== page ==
The saying there is always something more to a story if you keep digging certainly rings true when it comes to composting and soil health. That’s according to Jessica Chiartas, a Ph.D. student with the UC Davis land, air and water resources department - who was also co-first author in this 19-year study.
Scientists dug roughly 6 feet down to compare soil carbon changes in conventional, cover-cropped and compost-added plots of corn-tomato and wheat-fallow cropping systems. They found that compost is key to storing carbon, a strategy for offsetting carbon dioxide emissions. However, not all compost is made equal as not all food waste is suitable for composting; nor are all food waste machineries going to yield high-quality, agricultural grade composts.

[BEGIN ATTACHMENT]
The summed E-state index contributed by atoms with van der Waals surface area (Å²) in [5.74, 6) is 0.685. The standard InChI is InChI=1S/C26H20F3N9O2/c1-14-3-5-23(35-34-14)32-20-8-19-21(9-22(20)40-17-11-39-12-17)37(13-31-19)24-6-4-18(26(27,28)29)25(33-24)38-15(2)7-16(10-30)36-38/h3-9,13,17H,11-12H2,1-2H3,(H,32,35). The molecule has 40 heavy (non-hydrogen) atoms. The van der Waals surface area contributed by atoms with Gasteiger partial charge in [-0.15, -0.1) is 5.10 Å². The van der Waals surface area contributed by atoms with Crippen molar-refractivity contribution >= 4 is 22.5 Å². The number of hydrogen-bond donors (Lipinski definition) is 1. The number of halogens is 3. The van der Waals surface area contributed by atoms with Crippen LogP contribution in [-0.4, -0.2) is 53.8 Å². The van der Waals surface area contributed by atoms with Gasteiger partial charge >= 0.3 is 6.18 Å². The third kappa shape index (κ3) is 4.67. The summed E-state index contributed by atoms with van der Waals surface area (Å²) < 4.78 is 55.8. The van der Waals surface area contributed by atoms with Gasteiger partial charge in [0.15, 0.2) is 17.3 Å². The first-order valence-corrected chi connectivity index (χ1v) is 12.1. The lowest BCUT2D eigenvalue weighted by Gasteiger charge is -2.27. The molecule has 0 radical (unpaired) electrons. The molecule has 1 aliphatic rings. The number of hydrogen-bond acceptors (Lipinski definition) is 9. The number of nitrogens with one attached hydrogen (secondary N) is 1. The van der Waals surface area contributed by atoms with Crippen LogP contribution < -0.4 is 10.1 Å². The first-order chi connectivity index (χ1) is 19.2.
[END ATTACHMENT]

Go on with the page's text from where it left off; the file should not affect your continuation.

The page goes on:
As an example, food scraps - especially cooked food with oil - are really hard to decompose as they cannot generate enough heat and it releases unpleasant smell in the process and creates a pest problem. On the other hand, if compost is too hot, it can kill off beneficial microbes. Organic material, greens, and woody materials can decompose at a faster rate, breaking it down into necessary nutrients for the soil.
When done right, compost can remediate and revive soil that has been contaminated, as well as reduce the use of industrial fertilizer and increase carbon sequestration - it is a game-changer for the agriculture industry! To quote Jessica again, “The soil represents a huge mass of natural resource under our feet. If we're only thinking about farming the surface of it, we're missing an opportunity. Carbon is like a second crop’. And we at ZFPA couldn’t agree more….
Check out this article to learn more about composting -->